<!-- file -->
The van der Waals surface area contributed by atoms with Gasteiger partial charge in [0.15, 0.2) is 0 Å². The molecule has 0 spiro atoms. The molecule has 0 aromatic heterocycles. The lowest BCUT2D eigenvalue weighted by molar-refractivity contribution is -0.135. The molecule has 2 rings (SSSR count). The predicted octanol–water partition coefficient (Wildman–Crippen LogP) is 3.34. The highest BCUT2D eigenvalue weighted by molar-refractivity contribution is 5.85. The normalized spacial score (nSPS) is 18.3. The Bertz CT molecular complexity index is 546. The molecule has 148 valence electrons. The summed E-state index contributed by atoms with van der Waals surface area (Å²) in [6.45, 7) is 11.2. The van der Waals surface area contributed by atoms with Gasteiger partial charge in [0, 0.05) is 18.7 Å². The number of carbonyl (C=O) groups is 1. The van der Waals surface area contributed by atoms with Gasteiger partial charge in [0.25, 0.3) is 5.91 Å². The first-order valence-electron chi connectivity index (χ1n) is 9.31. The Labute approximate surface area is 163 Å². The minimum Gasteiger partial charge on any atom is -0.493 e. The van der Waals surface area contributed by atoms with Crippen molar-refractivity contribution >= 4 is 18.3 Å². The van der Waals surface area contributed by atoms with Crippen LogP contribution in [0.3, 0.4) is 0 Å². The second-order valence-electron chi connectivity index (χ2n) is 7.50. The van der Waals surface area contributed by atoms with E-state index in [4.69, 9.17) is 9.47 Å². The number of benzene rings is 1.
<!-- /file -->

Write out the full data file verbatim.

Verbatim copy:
The van der Waals surface area contributed by atoms with Gasteiger partial charge in [0.15, 0.2) is 0 Å². The molecule has 0 spiro atoms. The molecule has 0 aromatic heterocycles. The lowest BCUT2D eigenvalue weighted by molar-refractivity contribution is -0.135. The molecule has 2 rings (SSSR count). The predicted octanol–water partition coefficient (Wildman–Crippen LogP) is 3.34. The highest BCUT2D eigenvalue weighted by molar-refractivity contribution is 5.85. The normalized spacial score (nSPS) is 18.3. The Bertz CT molecular complexity index is 546. The molecule has 148 valence electrons. The summed E-state index contributed by atoms with van der Waals surface area (Å²) in [6.45, 7) is 11.2. The van der Waals surface area contributed by atoms with Gasteiger partial charge in [0, 0.05) is 18.7 Å². The number of carbonyl (C=O) groups is 1. The van der Waals surface area contributed by atoms with Gasteiger partial charge in [0.25, 0.3) is 5.91 Å². The first-order valence-electron chi connectivity index (χ1n) is 9.31. The Labute approximate surface area is 163 Å². The minimum Gasteiger partial charge on any atom is -0.493 e. The van der Waals surface area contributed by atoms with Crippen molar-refractivity contribution >= 4 is 18.3 Å². The van der Waals surface area contributed by atoms with Crippen LogP contribution in [0.3, 0.4) is 0 Å². The second-order valence-electron chi connectivity index (χ2n) is 7.50. The van der Waals surface area contributed by atoms with E-state index in [4.69, 9.17) is 9.47 Å². The number of benzene rings is 1.